Senators grill NCAA on player pay
The NCAA is moving forward with a plan to allow college athletes to earn money for endorsements and other activities involving personal appearances and social media.
The NCAA Board of Governors announced Wednesday that it supports giving athletes the ability to cash in on their names, images and likenesses as never before and without involvement from the association, schools or conferences.Board Chairman Michael Drake called it an “unprecedented” move by the NCAA.Read more: Full coverage of the NCAA from CBS SportsThe next step is for membership to draft legislation by October 30. Schools will take a formal vote at the next convention in January and new rules will go into effect no later than the 2021-22 academic year.”NCAA membership schools have embraced very real change,” NCAA President Mark Emmert said.The nation’s largest governing body for college sports said it will still seek a federal law to keep individual states from passing their owns laws on compensation for college athletes. NCAA leaders have already been engaged with federal lawmakers.”It’s clear we need Congress’ help in all of this,” Emmert said.
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The board on Monday and Tuesday reviewed detailed recommendations put forth by a working group led by Ohio State University Athletic Director Gene Smith and Big East Commissioner Val Ackerman. The recommendations open the door for athletes to make money on autograph signings, memorabilia sales and endorsement deals with companies large and small.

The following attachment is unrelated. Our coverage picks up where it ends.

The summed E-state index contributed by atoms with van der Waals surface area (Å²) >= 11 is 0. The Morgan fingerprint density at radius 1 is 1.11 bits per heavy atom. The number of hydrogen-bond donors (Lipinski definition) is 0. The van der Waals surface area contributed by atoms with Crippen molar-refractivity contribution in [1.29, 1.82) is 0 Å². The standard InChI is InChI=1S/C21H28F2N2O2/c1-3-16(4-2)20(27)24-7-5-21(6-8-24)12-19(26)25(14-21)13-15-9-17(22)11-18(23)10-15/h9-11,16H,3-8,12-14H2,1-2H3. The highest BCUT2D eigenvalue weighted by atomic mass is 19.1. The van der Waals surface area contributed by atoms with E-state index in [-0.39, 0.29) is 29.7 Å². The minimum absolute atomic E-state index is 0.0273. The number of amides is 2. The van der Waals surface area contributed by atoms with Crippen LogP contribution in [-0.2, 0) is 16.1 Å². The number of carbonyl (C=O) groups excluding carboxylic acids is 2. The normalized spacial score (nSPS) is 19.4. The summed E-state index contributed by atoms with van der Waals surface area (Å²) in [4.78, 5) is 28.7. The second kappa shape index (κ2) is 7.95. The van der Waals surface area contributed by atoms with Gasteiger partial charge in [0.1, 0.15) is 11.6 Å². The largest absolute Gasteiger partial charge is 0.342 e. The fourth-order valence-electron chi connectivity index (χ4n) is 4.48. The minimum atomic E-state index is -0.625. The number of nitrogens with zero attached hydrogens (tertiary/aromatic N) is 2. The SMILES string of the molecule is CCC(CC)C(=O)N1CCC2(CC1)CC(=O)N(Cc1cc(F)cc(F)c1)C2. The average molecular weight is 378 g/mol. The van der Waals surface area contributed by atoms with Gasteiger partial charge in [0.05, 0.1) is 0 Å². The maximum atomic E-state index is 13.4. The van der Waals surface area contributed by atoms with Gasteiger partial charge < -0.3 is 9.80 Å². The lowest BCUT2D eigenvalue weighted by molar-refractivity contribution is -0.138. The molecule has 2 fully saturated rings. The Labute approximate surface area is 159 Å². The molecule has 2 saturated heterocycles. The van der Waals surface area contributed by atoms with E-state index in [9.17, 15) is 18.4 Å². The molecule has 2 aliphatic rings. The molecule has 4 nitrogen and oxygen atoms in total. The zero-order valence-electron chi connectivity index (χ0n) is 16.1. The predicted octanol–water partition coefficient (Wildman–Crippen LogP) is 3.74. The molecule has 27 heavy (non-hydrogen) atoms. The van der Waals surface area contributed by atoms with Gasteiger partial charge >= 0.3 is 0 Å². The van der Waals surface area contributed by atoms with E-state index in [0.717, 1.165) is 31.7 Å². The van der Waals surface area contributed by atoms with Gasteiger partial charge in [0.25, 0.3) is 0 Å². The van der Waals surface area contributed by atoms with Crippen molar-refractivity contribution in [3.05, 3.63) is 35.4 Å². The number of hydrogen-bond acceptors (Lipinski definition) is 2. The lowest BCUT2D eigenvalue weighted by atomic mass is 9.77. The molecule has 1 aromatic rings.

College athletes can’t use their school’s logo in sponsorship deals, but they can hire an agent for making deals.Elite college athletes, particularly in football and basketball, could pocket tens of thousands of dollars annually during their school years, sports branding experts have said. Smith said there will be “guardrails” to ensure athletes are compensated at an appropriate rate and there will be consequences for athletes who don’t meet disclosure requirements.Payments to athletes will not be permitted to be used while recruiting high school athletes.The need for change was sped up by pressure from state lawmakers. California was first to pass legislation that makes it illegal for NCAA schools to prohibit college athletes from making money on endorsements, social media advertising and other activities tied to name, image and likeness.Dozens of states have followed California’s lead, some more aggressively than others. California’s law does not go into effect until 2023 while a Florida bill awaiting the governor’s signature would go into effect July 2021.